Yet, in the same story, Brown maintains “things that happen here . . . mean something somewhere else.” If retribution does not come upon offenders in this life, it will in the next. Speaking of Kalon the sun priest in The Eye of Apollo the Father cements supernatural punishment by saying “Let Cain pass by because he belongs to God.” While evil may inhabit a place, Father Brown knows there is a place where evil will live no more.
The mysterious nature of our own sinfulness suggests practical approaches to a number of subjects. My penchant is to wed ideas with practice, to suggest how after why.
1. We should form an apologetic of human corruption. The Chestertonian approach to The Gospel is to find common ground. Inherent sinfulness is our collective origin. If there is one thing that is normal, woven through the fabric of life, it is the black thread of trespass. Father Brown is at ease with sin, assumes it, counts on it, expects it, and finds it an easy pattern to follow. As a priest, hearing men’s confessions about men’s real sins, makes the good Father wholly aware of human evil; that is how he explains himself to Flambeau in The Blue Cross.
2. Once we agree on corruption we can establish an ethic of equality. All people are the same; we are worms from the same field. Equality ought not be a focus on diversity but unity. Equality is the unity of our DNA—our fallen nature knows no color, ethnicity, culture, time, or place. Chesterton ends an essay with this statement, “I have long believed that the only really happy and hopeful faith is a faith in the Fall of Man.” And as the priest says in The Secret of Father Brown, “No man’s really any good till he knows how bad he is.”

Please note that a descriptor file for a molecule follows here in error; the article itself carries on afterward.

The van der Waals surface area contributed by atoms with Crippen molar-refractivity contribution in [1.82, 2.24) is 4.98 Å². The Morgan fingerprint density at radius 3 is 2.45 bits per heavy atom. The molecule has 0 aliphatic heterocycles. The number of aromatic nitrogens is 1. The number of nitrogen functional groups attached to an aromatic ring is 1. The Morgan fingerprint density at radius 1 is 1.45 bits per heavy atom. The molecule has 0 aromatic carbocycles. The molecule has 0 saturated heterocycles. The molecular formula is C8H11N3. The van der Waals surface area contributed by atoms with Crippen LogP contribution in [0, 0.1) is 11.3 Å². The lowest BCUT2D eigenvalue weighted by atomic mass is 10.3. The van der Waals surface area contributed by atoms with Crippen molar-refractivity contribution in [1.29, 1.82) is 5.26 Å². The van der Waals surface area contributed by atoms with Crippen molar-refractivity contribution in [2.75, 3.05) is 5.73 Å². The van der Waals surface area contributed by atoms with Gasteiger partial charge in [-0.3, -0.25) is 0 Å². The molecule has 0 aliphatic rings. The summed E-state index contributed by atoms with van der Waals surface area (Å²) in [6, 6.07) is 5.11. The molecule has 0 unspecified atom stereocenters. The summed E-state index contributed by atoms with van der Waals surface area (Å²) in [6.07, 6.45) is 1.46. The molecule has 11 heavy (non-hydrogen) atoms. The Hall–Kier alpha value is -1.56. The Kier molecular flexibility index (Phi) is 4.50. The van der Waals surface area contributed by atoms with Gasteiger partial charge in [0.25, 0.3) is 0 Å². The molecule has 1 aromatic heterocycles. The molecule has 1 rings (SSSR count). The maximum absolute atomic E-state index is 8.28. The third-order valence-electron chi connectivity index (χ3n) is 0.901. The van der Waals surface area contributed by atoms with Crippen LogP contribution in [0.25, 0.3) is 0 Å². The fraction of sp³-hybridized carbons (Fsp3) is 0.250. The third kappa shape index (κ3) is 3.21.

3. Knowing that we are all the same inside transforms our message to those outside. Writing for a human audience without chapter and verse, we should speak to people as people, not souls to be saved. So Chesterton closes Orthodoxy by considering The Church
As a truth-telling thing . . . Alone of all creeds [Christianity] is convincing where it is not attractive. . . . As it preaches original sin. But when we wait for its results, they are pathos and brotherhood, a thunder of laughter and pity. For only with original sin we can at once pity the beggar and distrust the king.”
So the message is sent as the Father explains in The Queer Feet “with an unseen hook and an invisible line.”
4. Comparisons to other religions dispatch human perfectibility. In The Eye of Apollo Flambeau sarcastically quips concerning a cult, “It’s one of those new religions that forgive your sins by saying you never had any.” Not to be outdone, Father Brown announces that there is only one spiritual disease, namely, “thinking one is quite well.” Utopian beliefs based on human goodness and identified through all manner of government programs cannot sustain answers to human sin or mystery.
5. “Tolerance” is an empty cultural doctrine when our sameness trumps our difference. Chesterton attacked our current display of false civility in this way, “Tolerance, is the virtue of a people who don’t believe anything.” In Heretics G.K. argued our humanity rests on our development of doctrine. Some insist, on the other hand, that acceptance of all beliefs is acceptable. Chesterton would point out in contradistinction such a perspective would lower us to “the unconsciousness of the grass. Trees have no dogmas. Turnips are singularly broad-minded.” Whereas today’s doctrine of tolerance is built upon the structures of human perfectibility, Chesterton stood on the inherent corruption of humanity. Simply put in The Three Tools of Death, “Nothing poisons a life like sins.”
6. Science alone cannot address human depravity. In The Wrong Shape the man of science admits in the end that his belief has abandoned him. Chesterton, his opposite, maintains in his statements that truth is more important than facts. Particulars must be corralled by universals. The Hammer of God addresses the point as Brown says, “Fairy tales are the nearest thing to real truth” adding about the killer “then something snapped in your soul.” To see the blackness of a man’s soul is exposed by the white light of righteousness—not a white lab coat.